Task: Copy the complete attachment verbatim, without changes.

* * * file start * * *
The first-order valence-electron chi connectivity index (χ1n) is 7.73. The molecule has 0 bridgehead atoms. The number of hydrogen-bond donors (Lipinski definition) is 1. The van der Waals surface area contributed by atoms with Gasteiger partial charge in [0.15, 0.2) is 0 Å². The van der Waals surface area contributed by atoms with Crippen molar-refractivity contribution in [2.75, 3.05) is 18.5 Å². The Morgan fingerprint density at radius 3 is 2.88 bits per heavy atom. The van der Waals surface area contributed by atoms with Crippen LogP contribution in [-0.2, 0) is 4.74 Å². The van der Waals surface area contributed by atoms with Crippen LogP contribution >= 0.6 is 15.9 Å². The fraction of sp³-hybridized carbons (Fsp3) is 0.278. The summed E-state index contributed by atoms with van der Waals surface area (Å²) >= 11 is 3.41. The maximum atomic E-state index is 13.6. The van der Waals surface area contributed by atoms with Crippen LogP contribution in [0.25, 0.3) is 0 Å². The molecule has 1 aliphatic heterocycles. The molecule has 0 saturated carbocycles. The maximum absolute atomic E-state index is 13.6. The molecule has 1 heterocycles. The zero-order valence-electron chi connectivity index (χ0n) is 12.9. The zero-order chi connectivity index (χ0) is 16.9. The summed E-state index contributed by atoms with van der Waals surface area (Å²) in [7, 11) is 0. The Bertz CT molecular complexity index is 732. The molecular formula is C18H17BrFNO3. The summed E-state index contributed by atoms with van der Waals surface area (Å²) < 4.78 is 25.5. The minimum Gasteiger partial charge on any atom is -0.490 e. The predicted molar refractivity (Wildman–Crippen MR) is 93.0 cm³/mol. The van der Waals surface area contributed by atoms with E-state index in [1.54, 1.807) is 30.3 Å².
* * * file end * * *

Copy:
The first-order valence-electron chi connectivity index (χ1n) is 7.73. The molecule has 0 bridgehead atoms. The number of hydrogen-bond donors (Lipinski definition) is 1. The van der Waals surface area contributed by atoms with Gasteiger partial charge in [0.15, 0.2) is 0 Å². The van der Waals surface area contributed by atoms with Crippen molar-refractivity contribution in [2.75, 3.05) is 18.5 Å². The Morgan fingerprint density at radius 3 is 2.88 bits per heavy atom. The van der Waals surface area contributed by atoms with Crippen LogP contribution in [-0.2, 0) is 4.74 Å². The van der Waals surface area contributed by atoms with Crippen LogP contribution >= 0.6 is 15.9 Å². The fraction of sp³-hybridized carbons (Fsp3) is 0.278. The summed E-state index contributed by atoms with van der Waals surface area (Å²) >= 11 is 3.41. The maximum atomic E-state index is 13.6. The van der Waals surface area contributed by atoms with Crippen LogP contribution in [0.25, 0.3) is 0 Å². The molecule has 1 aliphatic heterocycles. The molecule has 0 saturated carbocycles. The maximum absolute atomic E-state index is 13.6. The molecule has 1 heterocycles. The zero-order valence-electron chi connectivity index (χ0n) is 12.9. The zero-order chi connectivity index (χ0) is 16.9. The summed E-state index contributed by atoms with van der Waals surface area (Å²) in [7, 11) is 0. The Bertz CT molecular complexity index is 732. The molecular formula is C18H17BrFNO3. The summed E-state index contributed by atoms with van der Waals surface area (Å²) < 4.78 is 25.5. The minimum Gasteiger partial charge on any atom is -0.490 e. The predicted molar refractivity (Wildman–Crippen MR) is 93.0 cm³/mol. The van der Waals surface area contributed by atoms with E-state index in [1.54, 1.807) is 30.3 Å².